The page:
Plumbers and Horticulturists

Millie and Ed Thompson wrote the standard guide to begonias
Rex begonia flowers are not much to look at. They grow on long, unsightly stems that can flop over if they get top-heavy, as here. Durell Godfrey

Forty or so years ago, there was a couple on Hill Street in Southampton whose business was plumbing, but whose mutual passion was the study and nurture of begonias. Their office and the tools of their trade were housed in a modest building set well back from the road; driving by in the summer you wouldn’t have noticed it at all but for the “E&M Thompson Plumbing” sign and dozens of hanging baskets, overflowing with trailing begonia plants, suspended from branches on the trees out front. It looked nothing like a business, but a lot like the entrance to a botanic garden, which in a way it was.

I drove by one day and saw a middle-aged woman balanced on a ladder, reaching up into the trees to hang another pot. She was Mildred Thompson. A plumber’s daughter who married a plumber, she was a licensed plumber herself — as well as, with the enthusiastic support of her husband, Edward, the author of a book that even today many growers still consider the begoniac bible.

This pair, working from a garage out back that they’d turned into a hothouse (they lived up above), over the years hybridized and propagated untold thousands of plants, starting from seeds, leaves, cuttings, or rhizomes. If you called ahead, Millie was happy to let you wander alone among the infant begonias growing under lights on long tables, and to sell you a few, for, if memory serves, a dollar apiece. I still have one of their babies, which spends the winter in the south-facing front window of The Star (pictured); it is about 40 years old and looks to be in the prime of life. People sometimes ask what kind of plant it is and are surprised to hear it’s a begonia.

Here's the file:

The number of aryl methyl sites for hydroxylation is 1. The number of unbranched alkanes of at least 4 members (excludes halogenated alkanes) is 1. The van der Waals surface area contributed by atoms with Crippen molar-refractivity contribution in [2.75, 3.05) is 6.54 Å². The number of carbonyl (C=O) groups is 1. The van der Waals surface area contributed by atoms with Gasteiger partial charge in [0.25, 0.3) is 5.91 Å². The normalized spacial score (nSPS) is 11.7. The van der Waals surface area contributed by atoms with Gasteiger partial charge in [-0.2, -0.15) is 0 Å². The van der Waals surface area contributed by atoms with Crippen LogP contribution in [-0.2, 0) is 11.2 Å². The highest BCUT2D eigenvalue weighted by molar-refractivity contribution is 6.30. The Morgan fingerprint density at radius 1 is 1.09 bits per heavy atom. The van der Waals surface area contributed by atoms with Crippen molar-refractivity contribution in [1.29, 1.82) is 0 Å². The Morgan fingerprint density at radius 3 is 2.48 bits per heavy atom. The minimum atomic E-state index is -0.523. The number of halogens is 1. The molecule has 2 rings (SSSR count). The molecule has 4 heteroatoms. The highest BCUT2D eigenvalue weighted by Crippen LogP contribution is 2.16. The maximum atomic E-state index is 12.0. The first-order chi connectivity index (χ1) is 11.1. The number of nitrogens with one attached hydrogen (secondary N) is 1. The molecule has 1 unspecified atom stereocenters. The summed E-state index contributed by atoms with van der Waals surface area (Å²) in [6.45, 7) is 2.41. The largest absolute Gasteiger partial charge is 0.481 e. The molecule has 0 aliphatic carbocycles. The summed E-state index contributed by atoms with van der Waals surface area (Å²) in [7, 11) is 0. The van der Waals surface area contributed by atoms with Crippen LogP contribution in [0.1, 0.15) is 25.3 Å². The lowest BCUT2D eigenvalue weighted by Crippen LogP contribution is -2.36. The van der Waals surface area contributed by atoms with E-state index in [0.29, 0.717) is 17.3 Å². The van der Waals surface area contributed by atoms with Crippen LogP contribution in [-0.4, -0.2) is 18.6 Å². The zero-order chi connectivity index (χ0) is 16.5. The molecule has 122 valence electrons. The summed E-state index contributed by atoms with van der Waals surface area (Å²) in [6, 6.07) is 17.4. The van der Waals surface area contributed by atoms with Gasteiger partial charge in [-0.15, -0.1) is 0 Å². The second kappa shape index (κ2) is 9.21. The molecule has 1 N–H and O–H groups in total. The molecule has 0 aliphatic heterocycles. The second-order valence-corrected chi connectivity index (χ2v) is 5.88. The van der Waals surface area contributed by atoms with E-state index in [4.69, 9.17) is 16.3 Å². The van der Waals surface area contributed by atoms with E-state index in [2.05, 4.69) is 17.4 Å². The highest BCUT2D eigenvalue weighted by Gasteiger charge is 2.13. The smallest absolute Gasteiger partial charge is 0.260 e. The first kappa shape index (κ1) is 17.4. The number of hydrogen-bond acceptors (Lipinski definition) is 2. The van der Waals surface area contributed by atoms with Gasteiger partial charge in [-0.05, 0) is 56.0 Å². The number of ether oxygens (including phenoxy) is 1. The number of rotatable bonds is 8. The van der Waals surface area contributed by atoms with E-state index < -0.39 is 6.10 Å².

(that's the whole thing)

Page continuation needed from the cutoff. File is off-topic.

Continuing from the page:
Most people, when they picture begonias, probably think of the two most popular and easily available kinds: wax (semperflorens) and tuberous (non-stop). You usually see the small, many-colored flowers of wax begonias used as bedding or border plants in gardens; the larger, more striking non-stops, especially the doubles (red, orange, yellow, white, pink), are great for window boxes, tubs, or hanging baskets.

 I grow dark-leaved white and yellow non-stops in west-facing window boxes every year, and try to buy them early at local nurseries, because they go fast. I’m not the only one who’s figured out that the darker the leaves the longer lasting the plant.

But your true begonia enthusiast is more likely into rexes. Rex begonias are grown not for their flowers but for their leaves, which have colorful patterns and come in many different shapes and sizes. Rex’s unassuming blooms, on long ungainly stems like mine in The Star’s window, drop off after a month or two — the sooner the better, if you ask me. In fact, some growers advise cutting the flowers off at the stem so the plant’s entire energy can go into growing leaves.

The Thompsons first came to the attention of horticulturalists in September 1970 at a begonia show in Westbury, where they exhibited one of their plants for the first time; it was a B. foliosa, often called fern begonia. It won Best in Show.

 “We walked in and looked at all the beautiful plants and were going to leave,” Millie wrote to a friend in 2010, not long before her death, “but you brought us back in with our plant.” In 1971, at a convention in Boston, the couple took Best in Show again, this time along with a “sweepstakes” title for the most blue ribbons over all. They were off and running.